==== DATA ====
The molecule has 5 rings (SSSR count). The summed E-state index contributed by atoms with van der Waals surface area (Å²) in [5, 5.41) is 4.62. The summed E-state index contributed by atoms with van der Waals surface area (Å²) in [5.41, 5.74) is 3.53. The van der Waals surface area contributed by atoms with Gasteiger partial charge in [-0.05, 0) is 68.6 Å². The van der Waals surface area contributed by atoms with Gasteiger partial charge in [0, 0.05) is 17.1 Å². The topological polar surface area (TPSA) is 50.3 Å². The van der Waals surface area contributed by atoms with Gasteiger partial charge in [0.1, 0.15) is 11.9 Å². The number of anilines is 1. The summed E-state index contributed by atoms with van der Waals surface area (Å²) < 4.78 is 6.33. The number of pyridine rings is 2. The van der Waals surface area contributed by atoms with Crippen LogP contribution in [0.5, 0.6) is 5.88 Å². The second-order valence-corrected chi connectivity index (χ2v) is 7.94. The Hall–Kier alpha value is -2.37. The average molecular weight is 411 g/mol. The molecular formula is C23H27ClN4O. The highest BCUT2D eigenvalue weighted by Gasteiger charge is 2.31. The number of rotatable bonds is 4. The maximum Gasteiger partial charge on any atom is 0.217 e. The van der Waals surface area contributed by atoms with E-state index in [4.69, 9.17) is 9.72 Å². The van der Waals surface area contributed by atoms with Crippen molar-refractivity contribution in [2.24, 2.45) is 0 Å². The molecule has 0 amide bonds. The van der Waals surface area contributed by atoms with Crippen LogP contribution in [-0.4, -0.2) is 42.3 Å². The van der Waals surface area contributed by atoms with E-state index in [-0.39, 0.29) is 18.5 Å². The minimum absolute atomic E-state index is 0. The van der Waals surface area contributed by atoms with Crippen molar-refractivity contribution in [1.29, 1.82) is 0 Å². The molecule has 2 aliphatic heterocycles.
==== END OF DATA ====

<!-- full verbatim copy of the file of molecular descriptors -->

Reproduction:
The molecule has 5 rings (SSSR count). The summed E-state index contributed by atoms with van der Waals surface area (Å²) in [5, 5.41) is 4.62. The summed E-state index contributed by atoms with van der Waals surface area (Å²) in [5.41, 5.74) is 3.53. The van der Waals surface area contributed by atoms with Gasteiger partial charge in [-0.05, 0) is 68.6 Å². The van der Waals surface area contributed by atoms with Gasteiger partial charge in [0, 0.05) is 17.1 Å². The topological polar surface area (TPSA) is 50.3 Å². The van der Waals surface area contributed by atoms with Gasteiger partial charge in [0.1, 0.15) is 11.9 Å². The number of anilines is 1. The summed E-state index contributed by atoms with van der Waals surface area (Å²) < 4.78 is 6.33. The number of pyridine rings is 2. The van der Waals surface area contributed by atoms with Crippen LogP contribution in [0.5, 0.6) is 5.88 Å². The second-order valence-corrected chi connectivity index (χ2v) is 7.94. The Hall–Kier alpha value is -2.37. The average molecular weight is 411 g/mol. The molecular formula is C23H27ClN4O. The highest BCUT2D eigenvalue weighted by Gasteiger charge is 2.31. The number of rotatable bonds is 4. The maximum Gasteiger partial charge on any atom is 0.217 e. The van der Waals surface area contributed by atoms with E-state index in [4.69, 9.17) is 9.72 Å². The van der Waals surface area contributed by atoms with Crippen molar-refractivity contribution in [2.24, 2.45) is 0 Å². The molecule has 0 amide bonds. The van der Waals surface area contributed by atoms with Crippen LogP contribution in [-0.4, -0.2) is 42.3 Å². The van der Waals surface area contributed by atoms with E-state index in [-0.39, 0.29) is 18.5 Å². The minimum absolute atomic E-state index is 0. The van der Waals surface area contributed by atoms with Crippen molar-refractivity contribution in [1.29, 1.82) is 0 Å². The molecule has 2 aliphatic heterocycles.